#High speed at reasonable costs are the end-goal. However, it is important
#to be able to plan for when one will need such links, to know what one
#will be able to achieve, and for regular users to be ready to use them
#when the commonly available. This takes some effort up front to achieve
And that's the key point that I think folks have been missing so far about
all this. Internet2 provides excellent connectivity to folks who generally
have a minimum of switched 10Mbps ethernet connectivity, and routinely switched
100Mbps connectivity. However, if you look at the weekly Abilene netflow
summary reports (see http://netflow.internet2.edu/ , or jump directly to a
particular report such as http://netflow.internet2.edu/weekly/20030224/ )
you will see that for bulk TCP flows, the median throughput is still only
2.3Mbps. 95th%-ile is only ~9Mbps. That's really not all that great,
throughput wise, IMHO.
Add one further element to that: user expectations. Users hear, "Wow,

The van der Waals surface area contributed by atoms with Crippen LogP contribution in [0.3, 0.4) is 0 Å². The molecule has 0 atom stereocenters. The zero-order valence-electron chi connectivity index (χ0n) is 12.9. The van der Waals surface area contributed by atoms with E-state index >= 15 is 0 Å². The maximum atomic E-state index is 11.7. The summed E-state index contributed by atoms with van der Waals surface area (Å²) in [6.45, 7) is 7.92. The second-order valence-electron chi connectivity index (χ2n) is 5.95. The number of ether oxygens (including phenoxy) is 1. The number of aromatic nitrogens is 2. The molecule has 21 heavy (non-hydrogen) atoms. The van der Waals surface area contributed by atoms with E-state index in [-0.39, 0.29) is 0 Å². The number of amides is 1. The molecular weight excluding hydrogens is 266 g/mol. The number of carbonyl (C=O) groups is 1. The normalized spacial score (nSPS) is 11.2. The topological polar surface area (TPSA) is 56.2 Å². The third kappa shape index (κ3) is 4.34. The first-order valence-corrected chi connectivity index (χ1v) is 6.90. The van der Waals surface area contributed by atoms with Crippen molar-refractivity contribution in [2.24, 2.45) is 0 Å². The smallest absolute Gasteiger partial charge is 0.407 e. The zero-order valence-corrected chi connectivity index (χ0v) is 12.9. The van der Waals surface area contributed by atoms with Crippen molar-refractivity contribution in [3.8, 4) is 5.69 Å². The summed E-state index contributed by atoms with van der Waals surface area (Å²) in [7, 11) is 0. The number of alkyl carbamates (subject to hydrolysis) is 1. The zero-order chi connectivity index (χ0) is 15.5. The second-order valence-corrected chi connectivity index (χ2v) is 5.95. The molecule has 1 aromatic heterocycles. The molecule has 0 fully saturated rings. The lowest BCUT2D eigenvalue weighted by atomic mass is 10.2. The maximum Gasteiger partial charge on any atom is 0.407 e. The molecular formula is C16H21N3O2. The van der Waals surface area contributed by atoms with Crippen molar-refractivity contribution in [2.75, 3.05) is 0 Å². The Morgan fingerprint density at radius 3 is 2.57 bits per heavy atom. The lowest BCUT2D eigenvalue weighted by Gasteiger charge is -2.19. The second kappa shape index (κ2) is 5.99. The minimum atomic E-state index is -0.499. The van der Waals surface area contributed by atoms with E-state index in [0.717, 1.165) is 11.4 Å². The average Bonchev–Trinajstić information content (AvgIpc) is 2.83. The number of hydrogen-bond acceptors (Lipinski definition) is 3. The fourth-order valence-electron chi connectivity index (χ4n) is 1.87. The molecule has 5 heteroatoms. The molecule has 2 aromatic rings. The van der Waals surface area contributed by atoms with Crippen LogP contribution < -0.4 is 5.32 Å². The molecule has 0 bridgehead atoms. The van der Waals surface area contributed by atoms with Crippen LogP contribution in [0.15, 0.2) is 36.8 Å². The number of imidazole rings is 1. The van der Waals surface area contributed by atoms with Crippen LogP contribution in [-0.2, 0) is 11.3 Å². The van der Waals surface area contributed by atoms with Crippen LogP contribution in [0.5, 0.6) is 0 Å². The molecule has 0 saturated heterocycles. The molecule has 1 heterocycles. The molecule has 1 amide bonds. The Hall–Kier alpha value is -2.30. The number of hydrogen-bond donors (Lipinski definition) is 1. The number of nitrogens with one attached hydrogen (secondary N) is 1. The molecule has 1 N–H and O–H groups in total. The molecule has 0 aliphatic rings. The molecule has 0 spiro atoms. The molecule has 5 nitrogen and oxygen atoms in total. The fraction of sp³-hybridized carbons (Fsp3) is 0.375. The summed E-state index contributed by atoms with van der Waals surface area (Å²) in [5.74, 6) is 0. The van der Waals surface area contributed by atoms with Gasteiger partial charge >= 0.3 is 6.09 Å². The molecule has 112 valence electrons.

we now have an OC12 to Abilene [or gigabit ethernet, or an OC48, or an
OC192], I'll going to be able to *smoke* my fast ethernet connection ftping
files from <insert far away place>!" ... but then they find out that no, in
fact, if they are seeing 100Mbps for bulk TCP transfers, then they are in
true throughput elite, the upper 1/10th of 1% of all I2 traffic.
SO! The I2 Land Speed Record is not necessarily about making everyone
be able to do gigabit-class traffic across the pond, it is about making
LOTS of faculty be able to do 100Mbps at least across the US.
Emprirically, it is clear to me that this "trivial" accomplishment, e.g.,
getting 100Mbps across the wide area, is actually quite hard, and it is only
by folks pushing really hard (as Cotrell and his colleagues have) that the
more mundane throughput targets (say, 100Mbps) will routinely be accomplished.
Joe St Sauver (email@example.com)
University of Oregon Computing Center